A content management system (CMS) is software that everyone from an individual to large company can use to create, revise, publish, and organize digital content on their website. There are two parts of a content management system: content management application (CMA) and content delivery application (CDA). The CMA component is the post-creation, back-end management and delivery of that content. In choosing a content management system, consider which CMA best suits the content team’s skill sets and website goals, as well as their expectations for the non-user facing back-end support. Finally, there are five different types of content management systems to choose from in determining how to organize your digital content: Component Content Management System, Enterprise Content Management System, Web Content Management System, Document Management System, and Digital Asset Management System.
Before choosing a content management system, determine the goals for its use, as applicable for the content producer/website developer and the content user. Although many content management systems offer similar qualities, like the ability to revise extant content or integrate multiple source materials from document types to audio visual elements, consider what content your site will most frequently deliver and how you want your users to engage with this content, especially in determining additional features that distinguish one system from another or any system limitations (e.g. content type, remote access, or storage capacity). Furthermore, the diverse needs of individual producers or larger businesses, as well as the various system complexities and offerings, result in a wide range of website costs. The choice of content management system is important in giving the content producer the tools that they need to achieve their purposes, but it is the content itself that will truly determine the success of the website.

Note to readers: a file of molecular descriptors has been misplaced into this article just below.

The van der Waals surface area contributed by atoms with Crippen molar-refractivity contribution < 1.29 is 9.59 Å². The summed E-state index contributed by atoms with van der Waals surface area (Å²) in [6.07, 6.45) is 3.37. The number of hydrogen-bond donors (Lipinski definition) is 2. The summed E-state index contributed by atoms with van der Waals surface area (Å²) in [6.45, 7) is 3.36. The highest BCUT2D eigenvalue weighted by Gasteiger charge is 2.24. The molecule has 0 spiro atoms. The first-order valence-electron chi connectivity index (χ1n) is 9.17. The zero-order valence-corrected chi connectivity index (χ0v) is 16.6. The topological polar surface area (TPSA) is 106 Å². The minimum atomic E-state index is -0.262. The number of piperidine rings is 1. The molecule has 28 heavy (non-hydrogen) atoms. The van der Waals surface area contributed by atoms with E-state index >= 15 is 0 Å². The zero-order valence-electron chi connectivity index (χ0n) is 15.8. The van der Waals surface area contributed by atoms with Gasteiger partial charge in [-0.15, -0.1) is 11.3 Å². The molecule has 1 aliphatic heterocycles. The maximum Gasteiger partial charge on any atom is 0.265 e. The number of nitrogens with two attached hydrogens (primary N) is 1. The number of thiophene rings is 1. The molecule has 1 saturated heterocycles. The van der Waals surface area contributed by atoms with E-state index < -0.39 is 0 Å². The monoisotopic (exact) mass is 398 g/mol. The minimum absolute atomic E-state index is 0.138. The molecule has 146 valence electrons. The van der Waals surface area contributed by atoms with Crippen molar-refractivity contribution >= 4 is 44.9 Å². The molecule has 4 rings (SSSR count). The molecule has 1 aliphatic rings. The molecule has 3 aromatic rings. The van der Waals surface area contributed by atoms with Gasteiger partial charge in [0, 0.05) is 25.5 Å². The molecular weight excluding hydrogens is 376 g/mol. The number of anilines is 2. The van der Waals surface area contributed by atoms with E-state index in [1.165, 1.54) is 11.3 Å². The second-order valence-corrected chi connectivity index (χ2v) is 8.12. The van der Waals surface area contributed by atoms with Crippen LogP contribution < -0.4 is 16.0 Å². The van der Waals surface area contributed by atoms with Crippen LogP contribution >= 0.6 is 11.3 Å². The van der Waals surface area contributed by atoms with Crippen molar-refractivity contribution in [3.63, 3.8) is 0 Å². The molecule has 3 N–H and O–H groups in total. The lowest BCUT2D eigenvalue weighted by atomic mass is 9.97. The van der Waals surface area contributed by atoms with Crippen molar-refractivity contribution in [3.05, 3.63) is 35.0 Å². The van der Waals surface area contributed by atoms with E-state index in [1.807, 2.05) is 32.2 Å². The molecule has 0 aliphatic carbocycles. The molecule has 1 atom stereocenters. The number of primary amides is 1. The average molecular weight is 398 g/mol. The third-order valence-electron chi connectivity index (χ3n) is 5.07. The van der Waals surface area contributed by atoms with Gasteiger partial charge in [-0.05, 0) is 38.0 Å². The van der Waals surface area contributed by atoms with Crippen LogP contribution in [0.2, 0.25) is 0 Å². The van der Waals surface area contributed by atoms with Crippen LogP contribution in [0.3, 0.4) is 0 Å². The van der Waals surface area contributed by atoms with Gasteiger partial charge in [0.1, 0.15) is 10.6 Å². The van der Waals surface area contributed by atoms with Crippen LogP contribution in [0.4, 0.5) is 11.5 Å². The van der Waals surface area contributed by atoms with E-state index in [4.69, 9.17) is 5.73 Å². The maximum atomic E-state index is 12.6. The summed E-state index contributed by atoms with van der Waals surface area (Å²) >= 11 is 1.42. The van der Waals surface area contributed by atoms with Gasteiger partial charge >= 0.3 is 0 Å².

Why Use Content Management Systems
Some of the most popular content management systems that are available to all and share many common benefits. As always, further research will help you determine which features and plans are best for your needs.
- User-friendly: One highlight of content management systems is how accessible they are for content creators. From those new to website use and content production to those who have substantial experience with various platforms, the ability of multiple individuals to create on a singular website at the same time is beneficial for effective collaboration and simultaneously task execution. The ease of collaboration is another distinguishing feature wherein content can be drafted, revised, published, and updated by different individuals and doesn’t require initial owner or publisher permission for material access. Finally, even without coding skills, the execution and the deployment of materials and the integration of additional features like plug-ins can occur.
- Time Management: In addition to ease of use, many CMSs include additional features that can be engaged “as is” or with customizable options. Digital templates (or site themes) are an example of such a resource into which content can be immediately input and published or can be altered in look or features to suit the aesthetic of the website or objective of that content. Thus, content can be quickly deployed for user engagement. Some additional benefits include scheduling of publications, built-in features, SEO tools, and content accessibility for internal and external users.